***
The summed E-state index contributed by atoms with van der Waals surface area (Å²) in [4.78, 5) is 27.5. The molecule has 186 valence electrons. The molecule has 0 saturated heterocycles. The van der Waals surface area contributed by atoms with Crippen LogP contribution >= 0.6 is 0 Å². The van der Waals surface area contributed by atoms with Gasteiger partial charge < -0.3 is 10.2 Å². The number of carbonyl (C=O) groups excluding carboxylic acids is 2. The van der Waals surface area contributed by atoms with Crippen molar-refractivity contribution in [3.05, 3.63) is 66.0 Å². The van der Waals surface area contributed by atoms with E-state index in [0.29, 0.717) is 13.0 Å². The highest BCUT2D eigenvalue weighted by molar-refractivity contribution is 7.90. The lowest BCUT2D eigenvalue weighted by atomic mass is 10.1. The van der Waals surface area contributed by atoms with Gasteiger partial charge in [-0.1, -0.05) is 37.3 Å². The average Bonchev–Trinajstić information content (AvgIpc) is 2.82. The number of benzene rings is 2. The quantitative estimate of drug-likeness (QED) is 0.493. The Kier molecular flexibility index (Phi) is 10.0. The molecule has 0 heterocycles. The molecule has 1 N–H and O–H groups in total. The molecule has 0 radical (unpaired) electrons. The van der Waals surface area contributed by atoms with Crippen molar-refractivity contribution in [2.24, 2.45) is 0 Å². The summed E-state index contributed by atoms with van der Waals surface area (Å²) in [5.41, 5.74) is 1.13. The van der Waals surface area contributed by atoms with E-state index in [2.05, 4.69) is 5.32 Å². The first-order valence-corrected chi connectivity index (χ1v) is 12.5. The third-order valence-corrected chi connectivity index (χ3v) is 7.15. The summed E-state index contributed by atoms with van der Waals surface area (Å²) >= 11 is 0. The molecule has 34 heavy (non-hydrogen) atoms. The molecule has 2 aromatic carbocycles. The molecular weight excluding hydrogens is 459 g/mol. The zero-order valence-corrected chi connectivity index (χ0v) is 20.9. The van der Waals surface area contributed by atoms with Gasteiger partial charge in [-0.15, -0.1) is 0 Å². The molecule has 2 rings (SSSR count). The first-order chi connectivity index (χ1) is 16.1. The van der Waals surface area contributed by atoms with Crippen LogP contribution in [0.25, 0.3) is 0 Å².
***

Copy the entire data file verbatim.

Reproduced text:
The summed E-state index contributed by atoms with van der Waals surface area (Å²) in [4.78, 5) is 27.5. The molecule has 186 valence electrons. The molecule has 0 saturated heterocycles. The van der Waals surface area contributed by atoms with Crippen LogP contribution >= 0.6 is 0 Å². The van der Waals surface area contributed by atoms with Gasteiger partial charge < -0.3 is 10.2 Å². The number of carbonyl (C=O) groups excluding carboxylic acids is 2. The van der Waals surface area contributed by atoms with Crippen molar-refractivity contribution in [3.05, 3.63) is 66.0 Å². The van der Waals surface area contributed by atoms with E-state index in [0.29, 0.717) is 13.0 Å². The highest BCUT2D eigenvalue weighted by molar-refractivity contribution is 7.90. The lowest BCUT2D eigenvalue weighted by atomic mass is 10.1. The van der Waals surface area contributed by atoms with Gasteiger partial charge in [-0.1, -0.05) is 37.3 Å². The average Bonchev–Trinajstić information content (AvgIpc) is 2.82. The number of benzene rings is 2. The quantitative estimate of drug-likeness (QED) is 0.493. The Kier molecular flexibility index (Phi) is 10.0. The molecule has 0 heterocycles. The molecule has 1 N–H and O–H groups in total. The molecule has 0 radical (unpaired) electrons. The van der Waals surface area contributed by atoms with Crippen molar-refractivity contribution in [2.24, 2.45) is 0 Å². The summed E-state index contributed by atoms with van der Waals surface area (Å²) in [5.41, 5.74) is 1.13. The van der Waals surface area contributed by atoms with E-state index in [2.05, 4.69) is 5.32 Å². The first-order valence-corrected chi connectivity index (χ1v) is 12.5. The third-order valence-corrected chi connectivity index (χ3v) is 7.15. The summed E-state index contributed by atoms with van der Waals surface area (Å²) >= 11 is 0. The molecule has 34 heavy (non-hydrogen) atoms. The molecule has 2 aromatic carbocycles. The molecular weight excluding hydrogens is 459 g/mol. The zero-order valence-corrected chi connectivity index (χ0v) is 20.9. The van der Waals surface area contributed by atoms with Gasteiger partial charge in [-0.15, -0.1) is 0 Å². The molecule has 2 rings (SSSR count). The first-order chi connectivity index (χ1) is 16.1. The van der Waals surface area contributed by atoms with Crippen LogP contribution in [0.25, 0.3) is 0 Å².